New FERC Data Collection Requirements for Market-Based Rate Sellers

Data Collection for Analytics and Surveillance and Market-Based Rate Purposes,
Order No. 860, 168 FERC ¶ 61,039 (2019).

On July 18, 2019, the Federal Energy Regulatory Commission (“Commission”) issued a final rule which will have impacts on new market-based rate applications, as well as companies which currently have such authorization.  Under this rule, companies which currently hold market-based rates, as well as new applicants, will need to submit data into a relational database regarding their affiliates, and will need to keep such data updated.  This will add a new compliance obligation to companies, and will require closer monitoring of active and passive investors in a project.

Following up on the 2016 series of Notices of Proposed Rulemaking,[1] the Commission issued a final rule, adopting its proposal to collect market-based rate information in a relational database, but declining to require entities, including those holding market-based rates (“Sellers”) and those who transact in virtual energy and

Generator Interconnection Final Rule

FERC Substantively Revises Generator Interconnection Rules, Eases Rules For New Developers of Generation and Storage Facilities

On Thursday, April 19, 2018, the Federal Energy Regulatory Commission (FERC or “Commission”) issued a Final Rule revising its Large Generator Interconnection Procedures (LGIP) and Large Generator Interconnection Agreement (LGIA), which apply to generators over 20 MW.[1] The order, labeled Order No. 845, is the first comprehensive review of FERC’s generator interconnection policy in about 15 years, since Order No. 2003 and its progeny in 2003.

Order No. 845 is prospective only, applying to generators which are not yet in a queue.  Transmission providers, including independent system operators and regional transmission organizations (ISO/RT) must file changes to their tariffs by August 7, 2018. Note that on May 17, 2018, the ISO/RTO Council filed a motion for extension, asking that the compliance date be extended by 70 days to October 16, 2018.

The changes that FERC proposes will be beneficial

FERC Commissioners Testify on Energy Infrastructure, Resiliency, State-Federal Tensions

On April 17, 2018, the five Commissioners of the Federal Energy Regulatory Commission (“FERC”) testified before the House Energy Subcommittee in a hearing titled “Oversight of the Federal Energy Regulatory Commission and FY2019 Budget.”  Chairman Kevin McIntyre, along with Commissioners Cheryl LaFleur, Neil Chatterjee, Robert Powelson and Richard Glick discussed a number of topics ranging from cyber security and grid resiliency to baseload resources, removing barriers to entry for energy storage, review of the pipeline approval process, as well as potential modifications to the Public Utility Regulatory Policies Act (“PURPA”) and the Federal Power Act (“FPA”).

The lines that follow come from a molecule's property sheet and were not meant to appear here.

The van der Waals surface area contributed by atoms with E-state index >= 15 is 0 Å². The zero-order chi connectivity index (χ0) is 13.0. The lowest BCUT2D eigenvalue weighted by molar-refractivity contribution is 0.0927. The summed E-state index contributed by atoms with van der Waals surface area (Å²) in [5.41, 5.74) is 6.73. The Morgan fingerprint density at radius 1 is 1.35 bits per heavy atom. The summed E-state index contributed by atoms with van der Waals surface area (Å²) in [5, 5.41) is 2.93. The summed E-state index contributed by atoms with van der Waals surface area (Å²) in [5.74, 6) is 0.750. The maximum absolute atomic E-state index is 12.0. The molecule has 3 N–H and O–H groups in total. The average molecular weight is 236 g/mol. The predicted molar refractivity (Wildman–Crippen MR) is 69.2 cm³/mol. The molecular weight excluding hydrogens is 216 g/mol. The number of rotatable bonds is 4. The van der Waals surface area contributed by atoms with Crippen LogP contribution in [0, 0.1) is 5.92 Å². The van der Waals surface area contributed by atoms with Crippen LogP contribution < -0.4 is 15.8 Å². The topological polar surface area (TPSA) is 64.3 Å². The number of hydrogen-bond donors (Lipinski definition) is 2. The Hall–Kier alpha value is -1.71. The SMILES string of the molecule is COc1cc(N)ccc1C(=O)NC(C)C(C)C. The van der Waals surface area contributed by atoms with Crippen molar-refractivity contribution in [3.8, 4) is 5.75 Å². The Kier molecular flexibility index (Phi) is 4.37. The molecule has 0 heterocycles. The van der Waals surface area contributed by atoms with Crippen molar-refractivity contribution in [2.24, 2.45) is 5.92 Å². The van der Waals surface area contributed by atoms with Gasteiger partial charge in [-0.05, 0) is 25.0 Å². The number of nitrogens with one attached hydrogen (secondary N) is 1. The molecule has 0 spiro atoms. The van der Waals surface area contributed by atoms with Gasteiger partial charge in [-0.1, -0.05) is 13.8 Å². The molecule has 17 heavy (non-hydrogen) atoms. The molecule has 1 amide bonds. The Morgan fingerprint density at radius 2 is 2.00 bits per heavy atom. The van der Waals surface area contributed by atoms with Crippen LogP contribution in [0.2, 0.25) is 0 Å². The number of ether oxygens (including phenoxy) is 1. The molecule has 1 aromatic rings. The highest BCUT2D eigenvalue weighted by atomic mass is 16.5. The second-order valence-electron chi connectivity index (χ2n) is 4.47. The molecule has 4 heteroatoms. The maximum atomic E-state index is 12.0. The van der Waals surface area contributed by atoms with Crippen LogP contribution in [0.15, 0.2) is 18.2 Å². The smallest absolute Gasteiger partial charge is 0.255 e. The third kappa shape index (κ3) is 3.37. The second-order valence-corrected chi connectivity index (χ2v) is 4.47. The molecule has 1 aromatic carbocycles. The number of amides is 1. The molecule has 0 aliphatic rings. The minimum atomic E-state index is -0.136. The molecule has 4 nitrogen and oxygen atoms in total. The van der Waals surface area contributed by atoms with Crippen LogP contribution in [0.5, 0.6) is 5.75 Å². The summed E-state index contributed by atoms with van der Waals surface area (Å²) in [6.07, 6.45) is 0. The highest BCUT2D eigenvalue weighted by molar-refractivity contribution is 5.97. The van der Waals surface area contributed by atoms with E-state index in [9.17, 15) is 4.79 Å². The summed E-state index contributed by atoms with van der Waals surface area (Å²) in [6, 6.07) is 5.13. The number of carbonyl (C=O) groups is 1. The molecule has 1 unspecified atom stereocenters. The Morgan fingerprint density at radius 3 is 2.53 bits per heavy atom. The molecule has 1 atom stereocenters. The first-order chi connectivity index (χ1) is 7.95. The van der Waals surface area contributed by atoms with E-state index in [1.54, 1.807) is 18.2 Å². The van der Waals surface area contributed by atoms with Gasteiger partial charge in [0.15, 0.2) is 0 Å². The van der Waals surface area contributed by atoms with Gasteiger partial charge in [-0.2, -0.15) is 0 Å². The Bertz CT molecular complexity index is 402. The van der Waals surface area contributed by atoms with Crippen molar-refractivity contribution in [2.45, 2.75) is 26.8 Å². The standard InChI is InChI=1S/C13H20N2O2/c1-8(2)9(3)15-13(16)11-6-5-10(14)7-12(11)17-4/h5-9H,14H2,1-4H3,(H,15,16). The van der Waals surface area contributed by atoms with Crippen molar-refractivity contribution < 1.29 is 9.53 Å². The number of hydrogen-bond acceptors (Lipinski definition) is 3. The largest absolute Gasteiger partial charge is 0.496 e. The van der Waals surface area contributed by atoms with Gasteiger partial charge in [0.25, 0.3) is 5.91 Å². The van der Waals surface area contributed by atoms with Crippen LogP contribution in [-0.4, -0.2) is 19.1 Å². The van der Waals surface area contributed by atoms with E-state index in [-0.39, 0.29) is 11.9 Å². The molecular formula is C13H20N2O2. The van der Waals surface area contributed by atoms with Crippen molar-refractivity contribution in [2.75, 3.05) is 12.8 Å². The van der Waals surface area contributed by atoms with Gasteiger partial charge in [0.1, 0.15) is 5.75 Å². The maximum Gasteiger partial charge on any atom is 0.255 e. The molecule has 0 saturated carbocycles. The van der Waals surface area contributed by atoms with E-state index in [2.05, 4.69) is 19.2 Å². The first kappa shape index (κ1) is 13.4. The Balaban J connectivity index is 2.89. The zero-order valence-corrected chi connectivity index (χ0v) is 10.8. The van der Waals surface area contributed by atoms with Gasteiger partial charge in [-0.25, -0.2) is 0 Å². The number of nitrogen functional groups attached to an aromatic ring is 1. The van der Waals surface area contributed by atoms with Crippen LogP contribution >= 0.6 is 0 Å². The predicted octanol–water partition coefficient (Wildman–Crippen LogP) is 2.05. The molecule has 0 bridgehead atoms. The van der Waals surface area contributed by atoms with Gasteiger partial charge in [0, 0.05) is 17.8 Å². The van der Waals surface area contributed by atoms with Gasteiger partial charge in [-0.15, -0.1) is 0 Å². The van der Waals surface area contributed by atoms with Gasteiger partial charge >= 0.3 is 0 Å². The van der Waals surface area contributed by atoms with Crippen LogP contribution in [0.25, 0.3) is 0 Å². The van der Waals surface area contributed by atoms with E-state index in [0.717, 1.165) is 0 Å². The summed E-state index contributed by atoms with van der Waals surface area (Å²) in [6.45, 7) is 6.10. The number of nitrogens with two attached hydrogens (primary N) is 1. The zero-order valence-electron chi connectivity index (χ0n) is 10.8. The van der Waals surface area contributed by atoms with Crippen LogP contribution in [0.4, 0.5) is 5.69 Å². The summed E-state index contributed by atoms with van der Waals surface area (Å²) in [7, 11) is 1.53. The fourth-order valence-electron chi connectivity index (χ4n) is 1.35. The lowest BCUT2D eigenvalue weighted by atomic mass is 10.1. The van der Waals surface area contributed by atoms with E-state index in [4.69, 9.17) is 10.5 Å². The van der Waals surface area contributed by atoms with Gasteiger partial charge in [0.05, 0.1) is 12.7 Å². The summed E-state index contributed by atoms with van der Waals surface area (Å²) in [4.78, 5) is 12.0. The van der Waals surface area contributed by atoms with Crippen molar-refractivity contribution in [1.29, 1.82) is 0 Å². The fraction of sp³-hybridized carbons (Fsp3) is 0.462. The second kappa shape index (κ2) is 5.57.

Key topics and takeaways included:

  • Tension between state energy policies and wholesale electricity markets.  Chairman McIntyre commented that finding a balance between state energy policies and FERC’s jurisdiction over the wholesale markets is one of the trickiest areas the Commission faces.  He explained that states have the authority to prefer certain energy resources, and FERC has the obligation to ensure that electricity generated by these resources is

FERC Approves CASPR, ISO-NE’s New Forward Capacity Auction

On March 9, 2018, the Federal Energy Regulatory Commission (FERC), in a split decision, approved ISO-New England Inc.’s (ISO-NE) proposed tariff revisions to accommodate entry of additional clean energy resources into the Forward Capacity Market (FCM).[1]  ISO-NE’s Competitive Auctions with Sponsored Policy Resources (CASPR) revises the Forward Capacity Auction (FCA) rules to include a secondary auction to “facilitate the transfer of capacity supply obligations (CSOs) from existing capacity resources, which commit to permanently exit ISO-NE’s wholesale markets” to new, state-incentivized clean energy resources known as “Sponsored Policy Resources.”

Existing resources that shed their CSO in the substitution auction will retain a one-time “severance payment” for the difference between the clearing prices in the primary and substitution auctions.  With the exception of approved tariff changes regarding FCM settlements, CASPR takes effect immediately, to coincide with the start of the year-long auction administration cycle for FCA 13.

FERC’s order is an important one, as it approves tariff revisions that reconcile

FERC has Options if Court of Appeals Seeks to Shut Down an Operating Interstate Pipeline

Can an interstate natural gas pipeline continue to operate if a court vacates its certificate authorizations?

On January 31, 2018, in Sierra Club v. FERC, No. 16-1329 (D.C. Cir.), the United States Court of Appeals for the District of Columbia Circuit denied rehearing  and rehearing  en banc (before the full court) of petitions for rehearing filed by the Federal Energy Regulatory Commission (“FERC”) and jointly by Duke Energy Florida, Florida Power & Light, Florida Southeast Connection, Sabal Trail Transmission, and Transcontinental Gas Pipe Line (the “Supporting Intervenors”).  The court’s orders raise the possibility that the court will issue its mandate and vacate FERC’s orders granting certificates of public convenience and necessity authorizing the construction and operation of the Florida Southeast Connection pipelines, which are currently transporting natural gas to power plants in Florida. If the court issues the mandate, FERC and the pipeline operators will be faced with whether, and if so how, the pipelines can continue